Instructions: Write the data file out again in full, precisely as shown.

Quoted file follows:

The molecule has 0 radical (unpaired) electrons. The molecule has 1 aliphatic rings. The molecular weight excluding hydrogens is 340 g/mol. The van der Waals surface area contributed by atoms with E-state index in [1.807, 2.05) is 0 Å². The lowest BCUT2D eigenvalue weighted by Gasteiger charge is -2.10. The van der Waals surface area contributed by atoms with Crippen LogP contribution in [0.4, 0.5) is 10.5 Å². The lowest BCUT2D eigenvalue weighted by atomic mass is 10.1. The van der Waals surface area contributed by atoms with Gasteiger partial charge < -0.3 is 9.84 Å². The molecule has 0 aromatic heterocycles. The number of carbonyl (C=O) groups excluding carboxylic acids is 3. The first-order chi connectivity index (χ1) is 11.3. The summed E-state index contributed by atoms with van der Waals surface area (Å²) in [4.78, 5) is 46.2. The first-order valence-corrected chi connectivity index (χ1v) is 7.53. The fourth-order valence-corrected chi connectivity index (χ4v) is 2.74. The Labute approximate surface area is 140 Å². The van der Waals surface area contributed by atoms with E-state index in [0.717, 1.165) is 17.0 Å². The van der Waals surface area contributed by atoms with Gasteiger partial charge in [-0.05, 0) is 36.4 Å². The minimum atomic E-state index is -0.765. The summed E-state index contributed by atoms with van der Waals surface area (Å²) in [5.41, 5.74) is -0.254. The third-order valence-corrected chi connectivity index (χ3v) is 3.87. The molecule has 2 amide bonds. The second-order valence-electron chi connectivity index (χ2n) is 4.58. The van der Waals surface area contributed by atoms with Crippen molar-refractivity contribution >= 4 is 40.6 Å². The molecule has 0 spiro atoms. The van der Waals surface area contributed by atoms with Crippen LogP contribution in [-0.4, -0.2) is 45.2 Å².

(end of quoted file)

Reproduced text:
The molecule has 0 radical (unpaired) electrons. The molecule has 1 aliphatic rings. The molecular weight excluding hydrogens is 340 g/mol. The van der Waals surface area contributed by atoms with E-state index in [1.807, 2.05) is 0 Å². The lowest BCUT2D eigenvalue weighted by Gasteiger charge is -2.10. The van der Waals surface area contributed by atoms with Crippen LogP contribution in [0.4, 0.5) is 10.5 Å². The lowest BCUT2D eigenvalue weighted by atomic mass is 10.1. The van der Waals surface area contributed by atoms with Gasteiger partial charge < -0.3 is 9.84 Å². The molecule has 0 aromatic heterocycles. The number of carbonyl (C=O) groups excluding carboxylic acids is 3. The first-order chi connectivity index (χ1) is 11.3. The summed E-state index contributed by atoms with van der Waals surface area (Å²) in [4.78, 5) is 46.2. The first-order valence-corrected chi connectivity index (χ1v) is 7.53. The fourth-order valence-corrected chi connectivity index (χ4v) is 2.74. The Labute approximate surface area is 140 Å². The van der Waals surface area contributed by atoms with E-state index in [0.717, 1.165) is 17.0 Å². The van der Waals surface area contributed by atoms with Gasteiger partial charge in [-0.05, 0) is 36.4 Å². The minimum atomic E-state index is -0.765. The summed E-state index contributed by atoms with van der Waals surface area (Å²) in [5.41, 5.74) is -0.254. The third-order valence-corrected chi connectivity index (χ3v) is 3.87. The molecule has 2 amide bonds. The second-order valence-electron chi connectivity index (χ2n) is 4.58. The van der Waals surface area contributed by atoms with Crippen molar-refractivity contribution >= 4 is 40.6 Å². The molecule has 0 spiro atoms. The van der Waals surface area contributed by atoms with Crippen LogP contribution in [-0.4, -0.2) is 45.2 Å².